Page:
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Japan Embraces Smile Therapy In Wake Of COVID Masking

Holland McKinnie
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The Dalai Lama is credited with saying, “A simple smile is the start of opening your heart and being compassionate to others.” In Japan, the sentiment couldn’t be more relevant. As the Land of the Rising Sun gradually unwraps its face from the firm grip of the COVID-19 masking protocol, its citizens are learning to rediscover the art of smiling, creating an unexpected industry boom.

For over three years, masks have been Japan’s most ubiquitous fashion item. The cultural practice, once seasonal for hay fever sufferers or those warding off influenza, morphed into a pandemic-induced constant. A recent poll by public broadcaster NHK found over half of Japanese residents were still masking as fervently as they were two months prior. Masks have become more than just a public health accessory; they have hidden and to some extent, stifled the natural human gesture of smiling.

As Japan starts to unmask, businesses like “Smile Education,” run by Keiko Kawano, have found a niche. The demand for instruction in smiling has soared four-fold in the past year, according to Kawano. Her customers, spanning sales professionals seeking a more approachable demeanor to local governments, attest to the common notion – pandemic masking has stolen the routine of smiling from them, leading to a loss in facial muscle memory.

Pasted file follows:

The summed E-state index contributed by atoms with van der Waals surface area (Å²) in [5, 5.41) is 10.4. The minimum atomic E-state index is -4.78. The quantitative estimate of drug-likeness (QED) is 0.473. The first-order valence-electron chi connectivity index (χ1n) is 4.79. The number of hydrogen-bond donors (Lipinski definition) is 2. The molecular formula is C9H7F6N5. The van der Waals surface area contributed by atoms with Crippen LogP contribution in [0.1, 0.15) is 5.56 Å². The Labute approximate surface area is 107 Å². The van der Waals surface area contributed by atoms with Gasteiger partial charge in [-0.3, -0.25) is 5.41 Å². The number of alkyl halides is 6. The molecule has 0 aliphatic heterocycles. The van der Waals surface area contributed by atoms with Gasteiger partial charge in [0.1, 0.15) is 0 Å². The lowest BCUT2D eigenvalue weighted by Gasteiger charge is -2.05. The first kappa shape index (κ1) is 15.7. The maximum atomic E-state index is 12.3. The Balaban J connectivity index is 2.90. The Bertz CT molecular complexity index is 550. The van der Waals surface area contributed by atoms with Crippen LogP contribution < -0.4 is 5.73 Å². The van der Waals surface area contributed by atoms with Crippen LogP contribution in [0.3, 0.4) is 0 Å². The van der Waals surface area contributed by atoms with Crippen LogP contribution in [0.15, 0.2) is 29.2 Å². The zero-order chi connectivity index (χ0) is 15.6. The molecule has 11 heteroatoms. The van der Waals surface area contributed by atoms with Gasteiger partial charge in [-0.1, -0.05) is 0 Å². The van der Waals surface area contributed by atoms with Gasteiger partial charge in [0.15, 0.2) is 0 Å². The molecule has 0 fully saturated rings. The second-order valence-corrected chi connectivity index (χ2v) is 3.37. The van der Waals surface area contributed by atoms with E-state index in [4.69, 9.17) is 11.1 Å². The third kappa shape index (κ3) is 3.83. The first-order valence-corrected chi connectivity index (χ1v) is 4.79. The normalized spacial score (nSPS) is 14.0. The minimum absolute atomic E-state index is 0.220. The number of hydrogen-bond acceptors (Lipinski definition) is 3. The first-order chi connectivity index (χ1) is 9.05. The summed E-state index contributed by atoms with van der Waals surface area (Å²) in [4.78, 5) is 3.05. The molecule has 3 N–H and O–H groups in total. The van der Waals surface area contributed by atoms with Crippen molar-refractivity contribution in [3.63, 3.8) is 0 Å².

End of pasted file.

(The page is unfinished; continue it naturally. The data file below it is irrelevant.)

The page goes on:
It’s not just the professionals who are queuing for the smiling lessons. Students like 20-year-old Himawari Yoshida are signing up too. In her experience with Reuters, Yoshida explained, “I hadn’t used my facial muscles much during COVID, so it’s good exercise.”

Kawano’s service isn’t a novel concept. She began her smiling lessons in 2017, perfecting her trademarked “Hollywood Style Smiling Technique.” She has even trained 23 other smiling coaches who teach students to score a perfect smile like her. Each one-hour, one-on-one instruction session costs about $55.

Smiling may not seem like a skill requiring lessons for most. Still, in Japan, where the cultural norm leans towards subdued emotion, the pandemic’s masking regime exacerbated the suppression of public smiling. Despite the government lifting mask mandates in March, many still hold onto the habit. A study showed that 55% of Japanese people wore masks as regularly as they did two months earlier. Strikingly, even in Kawano’s classes, around a quarter of students wore masks during the sessions.

As Kawano points out, smiling offers a non-threatening signal, which is especially important in a country with a surge in foreign tourists. “A smile signifies that I’m not holding a gun and I’m not a threat to you,” she said. With cultural nuances playing a crucial role, the “smile” has thus become a potent symbol of Japan’s road to post-pandemic recovery.

Whether the smiling lessons trend is here to stay is still being determined. But for now, as the Japanese learn to navigate the world without the protective layer of a mask, a guided smile is helping to bridge the distance created by a global pandemic. And as Kawano and her “Smiling Army” prove, in the face of adversity, the power of a simple smile should never be underestimated.


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